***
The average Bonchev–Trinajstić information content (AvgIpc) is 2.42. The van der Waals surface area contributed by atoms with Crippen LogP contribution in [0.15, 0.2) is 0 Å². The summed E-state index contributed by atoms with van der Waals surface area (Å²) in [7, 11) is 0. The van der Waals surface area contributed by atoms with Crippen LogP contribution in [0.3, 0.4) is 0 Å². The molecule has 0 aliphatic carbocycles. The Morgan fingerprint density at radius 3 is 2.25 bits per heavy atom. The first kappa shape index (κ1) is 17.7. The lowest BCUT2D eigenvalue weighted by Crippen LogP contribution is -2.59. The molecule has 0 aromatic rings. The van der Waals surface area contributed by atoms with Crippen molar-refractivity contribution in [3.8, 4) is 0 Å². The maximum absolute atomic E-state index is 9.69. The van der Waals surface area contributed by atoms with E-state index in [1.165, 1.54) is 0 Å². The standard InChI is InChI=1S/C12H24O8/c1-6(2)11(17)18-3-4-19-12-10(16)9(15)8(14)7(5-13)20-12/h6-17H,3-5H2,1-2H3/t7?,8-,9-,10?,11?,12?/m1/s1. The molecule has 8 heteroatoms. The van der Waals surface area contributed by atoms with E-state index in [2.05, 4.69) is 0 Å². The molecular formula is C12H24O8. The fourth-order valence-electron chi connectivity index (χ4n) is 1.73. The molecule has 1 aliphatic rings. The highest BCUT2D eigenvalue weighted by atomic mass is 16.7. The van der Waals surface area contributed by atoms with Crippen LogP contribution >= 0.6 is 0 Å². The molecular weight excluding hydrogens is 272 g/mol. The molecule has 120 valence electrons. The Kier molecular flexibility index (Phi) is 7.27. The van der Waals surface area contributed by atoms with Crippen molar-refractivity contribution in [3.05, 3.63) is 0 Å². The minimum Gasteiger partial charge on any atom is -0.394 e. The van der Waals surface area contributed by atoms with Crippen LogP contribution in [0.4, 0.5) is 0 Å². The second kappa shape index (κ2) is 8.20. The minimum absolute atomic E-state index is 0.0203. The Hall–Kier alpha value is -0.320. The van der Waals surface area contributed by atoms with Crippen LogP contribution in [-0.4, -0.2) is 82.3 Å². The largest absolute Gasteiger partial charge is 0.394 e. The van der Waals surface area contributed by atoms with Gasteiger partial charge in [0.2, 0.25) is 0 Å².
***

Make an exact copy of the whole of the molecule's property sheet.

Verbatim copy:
The average Bonchev–Trinajstić information content (AvgIpc) is 2.42. The van der Waals surface area contributed by atoms with Crippen LogP contribution in [0.15, 0.2) is 0 Å². The summed E-state index contributed by atoms with van der Waals surface area (Å²) in [7, 11) is 0. The van der Waals surface area contributed by atoms with Crippen LogP contribution in [0.3, 0.4) is 0 Å². The molecule has 0 aliphatic carbocycles. The Morgan fingerprint density at radius 3 is 2.25 bits per heavy atom. The first kappa shape index (κ1) is 17.7. The lowest BCUT2D eigenvalue weighted by Crippen LogP contribution is -2.59. The molecule has 0 aromatic rings. The van der Waals surface area contributed by atoms with Crippen molar-refractivity contribution in [3.8, 4) is 0 Å². The maximum absolute atomic E-state index is 9.69. The van der Waals surface area contributed by atoms with E-state index in [1.165, 1.54) is 0 Å². The standard InChI is InChI=1S/C12H24O8/c1-6(2)11(17)18-3-4-19-12-10(16)9(15)8(14)7(5-13)20-12/h6-17H,3-5H2,1-2H3/t7?,8-,9-,10?,11?,12?/m1/s1. The molecule has 8 heteroatoms. The van der Waals surface area contributed by atoms with E-state index in [2.05, 4.69) is 0 Å². The molecular formula is C12H24O8. The fourth-order valence-electron chi connectivity index (χ4n) is 1.73. The molecule has 1 aliphatic rings. The highest BCUT2D eigenvalue weighted by atomic mass is 16.7. The van der Waals surface area contributed by atoms with Crippen LogP contribution >= 0.6 is 0 Å². The molecular weight excluding hydrogens is 272 g/mol. The molecule has 120 valence electrons. The Kier molecular flexibility index (Phi) is 7.27. The van der Waals surface area contributed by atoms with Crippen molar-refractivity contribution in [3.05, 3.63) is 0 Å². The minimum Gasteiger partial charge on any atom is -0.394 e. The van der Waals surface area contributed by atoms with Crippen LogP contribution in [0.4, 0.5) is 0 Å². The second kappa shape index (κ2) is 8.20. The minimum absolute atomic E-state index is 0.0203. The Hall–Kier alpha value is -0.320. The van der Waals surface area contributed by atoms with Crippen LogP contribution in [-0.4, -0.2) is 82.3 Å². The largest absolute Gasteiger partial charge is 0.394 e. The van der Waals surface area contributed by atoms with Gasteiger partial charge in [0.2, 0.25) is 0 Å².